Spam can be kept at bay with tools

August 28, 2005|By JAMES COATES

Q. Every day I receive one or two e-mails from some unknown address with a subject that is just meaningless words, and the body of the message is usually an ad for Viagra or other prescription meds or maybe a Rolex watch. I bounce and block each one I receive but they continue their daily barrage.

Is there anything more that I can do short of changing my address?

- Jan Olson,

A. Two words: white list. That rather indelicate term commonly refers to the little known but hugely useful tools in most e-mail software and Web e-mail services that let one isolate desired messages in special and spam-free folders.

You let all of the potency pill pushers and junk jewelry joints wallow in the so-called Inbox while you use a personally approved list to create your real Inbox, which will accept only the messages you want to see.


This simple strategy will bring peace at very little cost.

Like a great many e-mail users, your account works through a software-based system called POP mail (Post Office Protocol), and your fix is to create what are called rules for how your software handles each incoming message. The overwhelming majority of POP mail accounts use either Microsoft Outlook Express or the Outlook module in Microsoft Office, so let's focus there first, then move on to similar procedures available in other e-mail services.

When a POP mail message arrives from somebody you want to be admitted into your circle, click on the Message item in the Outlook Express toolbar and then select the option to create a rule based upon that person's message. The menu this triggers lets you specify that all notes from that sender be moved from the Inbox to a new folder, which you can create.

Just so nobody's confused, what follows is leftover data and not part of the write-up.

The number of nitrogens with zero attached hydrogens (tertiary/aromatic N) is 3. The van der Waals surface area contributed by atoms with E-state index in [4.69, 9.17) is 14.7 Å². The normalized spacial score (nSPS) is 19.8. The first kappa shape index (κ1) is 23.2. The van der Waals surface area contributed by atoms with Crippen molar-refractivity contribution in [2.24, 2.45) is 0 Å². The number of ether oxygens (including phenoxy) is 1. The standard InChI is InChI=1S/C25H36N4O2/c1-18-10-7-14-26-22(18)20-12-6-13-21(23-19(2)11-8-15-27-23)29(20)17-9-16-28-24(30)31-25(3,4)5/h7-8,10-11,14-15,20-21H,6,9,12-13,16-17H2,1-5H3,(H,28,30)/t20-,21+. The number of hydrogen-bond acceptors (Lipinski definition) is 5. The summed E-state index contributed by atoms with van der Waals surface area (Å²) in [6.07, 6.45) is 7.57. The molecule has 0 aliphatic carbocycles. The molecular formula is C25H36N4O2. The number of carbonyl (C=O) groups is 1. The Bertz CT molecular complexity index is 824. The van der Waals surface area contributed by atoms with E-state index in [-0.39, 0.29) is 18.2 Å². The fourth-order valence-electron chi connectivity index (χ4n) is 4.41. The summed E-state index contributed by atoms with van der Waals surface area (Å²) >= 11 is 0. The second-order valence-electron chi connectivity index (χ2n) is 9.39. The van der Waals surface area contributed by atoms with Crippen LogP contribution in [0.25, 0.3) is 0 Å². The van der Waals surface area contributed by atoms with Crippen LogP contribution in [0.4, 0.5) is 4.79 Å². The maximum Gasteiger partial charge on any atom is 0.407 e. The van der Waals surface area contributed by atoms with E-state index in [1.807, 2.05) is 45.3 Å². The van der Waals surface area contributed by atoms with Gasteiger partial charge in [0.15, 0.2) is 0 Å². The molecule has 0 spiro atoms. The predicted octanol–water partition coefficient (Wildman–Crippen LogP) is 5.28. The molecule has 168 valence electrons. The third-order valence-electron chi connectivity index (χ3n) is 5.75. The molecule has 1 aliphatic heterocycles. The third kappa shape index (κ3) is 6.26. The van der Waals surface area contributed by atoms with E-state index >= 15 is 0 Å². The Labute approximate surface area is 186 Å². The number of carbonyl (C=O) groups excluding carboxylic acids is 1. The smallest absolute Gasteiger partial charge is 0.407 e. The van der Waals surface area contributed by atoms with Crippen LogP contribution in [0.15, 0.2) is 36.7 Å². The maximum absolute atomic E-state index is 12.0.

Give that folder a distinctive name like Real Inbox. Then with all desirable incoming messages, you simply click on Messages and make a rule to order messages from that particular sender to be moved to the Real Inbox instead of the un-vetted Inbox.

The routine is almost identical for users of Microsoft Outlook except that the message rule tool is accessed by giving the subject line of a message a right click instead of opening the Message toolbar.

The white list scheme has worked so well with formal e-mail software that most of the Web-based e-mail services have created similar functions. For example, people with free e-mail accounts at Yahoo can select a Mail Options tool at the top of the main display of e-mail messages and then create what are called Filters instead of rules that work exactly the same way.

Google's free service uses a system called Labels to let customers create customized inboxes.

Microsoft's and Web-based services use a streamlined scheme called Built Contacts to let users quickly go through a list of e-mail messages and check a box alongside each sender to be added to the list of acceptable sources.

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